Danding was born to a landed family on June 10, 1935, in Paniqui, Tarlac.
Raised in a farm in Barangay Apulid, Danding faced an early challenge in life when his father died in March 1952.
Eduardo Sr. died of kidney failure in 1952 at age 49. Danding, barely 17, studied briefly at the University of the Philippines Los Baños, then enrolled in a two-year program in field crops and agriculture at the California Polytechnic University in San Luis Obispo.
After his return, he said: “As the eldest, I tried to preserve what my father had started. After a few years I told my mother that we had no more debts, but that she should consider selling the company. In the end, we would be blamed for floods, for cutting down the trees."
He was only 16, a student of the University of the Philippines in Los Baños. He took over his father’s business, the debt-ridden International Hardwood, which produced plywood and toilet paper. Overnight, he stood as the new padre de familia, venturing into various businesses, most of which were risky. Subsequently, he became the family’s provider, because of his growing fortune, the family patriarch, and eventually because of his commanding presence, the Boss.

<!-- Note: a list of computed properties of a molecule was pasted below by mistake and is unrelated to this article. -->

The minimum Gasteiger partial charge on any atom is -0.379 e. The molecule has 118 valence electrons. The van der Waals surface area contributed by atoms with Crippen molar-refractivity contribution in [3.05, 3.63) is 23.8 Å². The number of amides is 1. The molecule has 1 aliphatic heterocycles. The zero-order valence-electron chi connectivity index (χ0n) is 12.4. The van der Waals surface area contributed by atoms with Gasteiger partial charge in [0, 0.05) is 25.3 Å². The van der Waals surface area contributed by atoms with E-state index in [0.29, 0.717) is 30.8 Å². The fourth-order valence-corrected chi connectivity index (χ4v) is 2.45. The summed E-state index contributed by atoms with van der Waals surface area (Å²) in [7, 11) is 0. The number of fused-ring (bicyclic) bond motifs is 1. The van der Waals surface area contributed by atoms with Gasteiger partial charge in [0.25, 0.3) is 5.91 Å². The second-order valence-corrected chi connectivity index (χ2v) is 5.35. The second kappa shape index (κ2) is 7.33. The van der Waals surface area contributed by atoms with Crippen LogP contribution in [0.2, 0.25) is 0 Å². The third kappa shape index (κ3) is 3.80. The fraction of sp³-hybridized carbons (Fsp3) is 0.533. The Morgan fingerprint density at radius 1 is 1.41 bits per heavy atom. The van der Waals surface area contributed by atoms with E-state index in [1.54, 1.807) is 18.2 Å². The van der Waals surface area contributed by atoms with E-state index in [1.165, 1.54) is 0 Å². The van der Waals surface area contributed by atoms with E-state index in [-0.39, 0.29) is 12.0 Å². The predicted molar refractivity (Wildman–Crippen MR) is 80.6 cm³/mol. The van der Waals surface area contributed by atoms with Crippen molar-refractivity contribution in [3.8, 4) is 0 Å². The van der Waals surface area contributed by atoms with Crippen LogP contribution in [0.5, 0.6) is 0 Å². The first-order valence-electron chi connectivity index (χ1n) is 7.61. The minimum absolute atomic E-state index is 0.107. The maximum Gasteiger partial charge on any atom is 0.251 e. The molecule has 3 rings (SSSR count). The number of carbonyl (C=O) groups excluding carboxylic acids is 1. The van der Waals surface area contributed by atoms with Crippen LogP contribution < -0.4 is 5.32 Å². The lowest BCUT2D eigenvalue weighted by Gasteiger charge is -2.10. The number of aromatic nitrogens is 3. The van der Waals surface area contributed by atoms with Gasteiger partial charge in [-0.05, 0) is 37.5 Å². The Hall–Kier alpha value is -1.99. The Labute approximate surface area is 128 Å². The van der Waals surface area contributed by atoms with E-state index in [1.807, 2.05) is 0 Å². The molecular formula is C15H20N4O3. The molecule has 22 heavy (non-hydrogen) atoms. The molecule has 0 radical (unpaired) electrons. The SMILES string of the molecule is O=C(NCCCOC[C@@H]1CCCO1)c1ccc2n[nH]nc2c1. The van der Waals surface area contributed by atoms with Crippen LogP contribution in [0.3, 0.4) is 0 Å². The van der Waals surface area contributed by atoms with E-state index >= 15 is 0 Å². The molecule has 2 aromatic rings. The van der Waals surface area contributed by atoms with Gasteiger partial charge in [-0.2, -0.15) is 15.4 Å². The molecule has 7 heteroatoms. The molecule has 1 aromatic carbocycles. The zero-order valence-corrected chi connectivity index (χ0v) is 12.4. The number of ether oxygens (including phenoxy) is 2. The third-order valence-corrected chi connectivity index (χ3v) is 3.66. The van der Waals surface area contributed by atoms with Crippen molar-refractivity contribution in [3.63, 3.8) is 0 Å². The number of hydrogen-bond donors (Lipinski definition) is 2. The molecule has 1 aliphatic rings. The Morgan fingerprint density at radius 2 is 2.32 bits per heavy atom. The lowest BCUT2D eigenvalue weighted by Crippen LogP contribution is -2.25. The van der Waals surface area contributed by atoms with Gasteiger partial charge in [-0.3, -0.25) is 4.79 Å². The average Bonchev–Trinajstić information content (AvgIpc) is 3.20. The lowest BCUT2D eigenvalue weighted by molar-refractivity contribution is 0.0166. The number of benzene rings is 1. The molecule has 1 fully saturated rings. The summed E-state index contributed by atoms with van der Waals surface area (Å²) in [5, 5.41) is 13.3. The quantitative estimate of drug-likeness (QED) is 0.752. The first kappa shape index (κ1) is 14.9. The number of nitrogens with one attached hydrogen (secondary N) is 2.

Danding was 22 when he became a councilor and then later vice mayor of Paniqui, Tarlac. In his 30s he became Tarlac governor, though he cut it short when he decided to become a congressman sometime in early 1970. It was in Congress that Marcos spotted him.
“I remember Boss Danding as the first governor to declare an all-out war against the insurgents Hukbalahap. Because of this courageous act, communist threats were neutralized in Tarlac and eventually in Central Luzon,” said Buan in his book titled The Tarlac Book, published in 2016.
DANDING THE INDUSTRIALIST
He had no college degree, but in his lifetime, Danding served either as director or chair of some leading companies, including chair of San Miguel Corp., United Coconut Planters Bank, Northern Cement Corp. and lately, Petron Corp.
Over the past many years since then, Danding was on his own. Out of Marcos’s shadows, he emerged far richer, and far more influential than he had ever been. In death, no one could deny his place in Philippine history, especially in Tarlac, and especially in Big Business.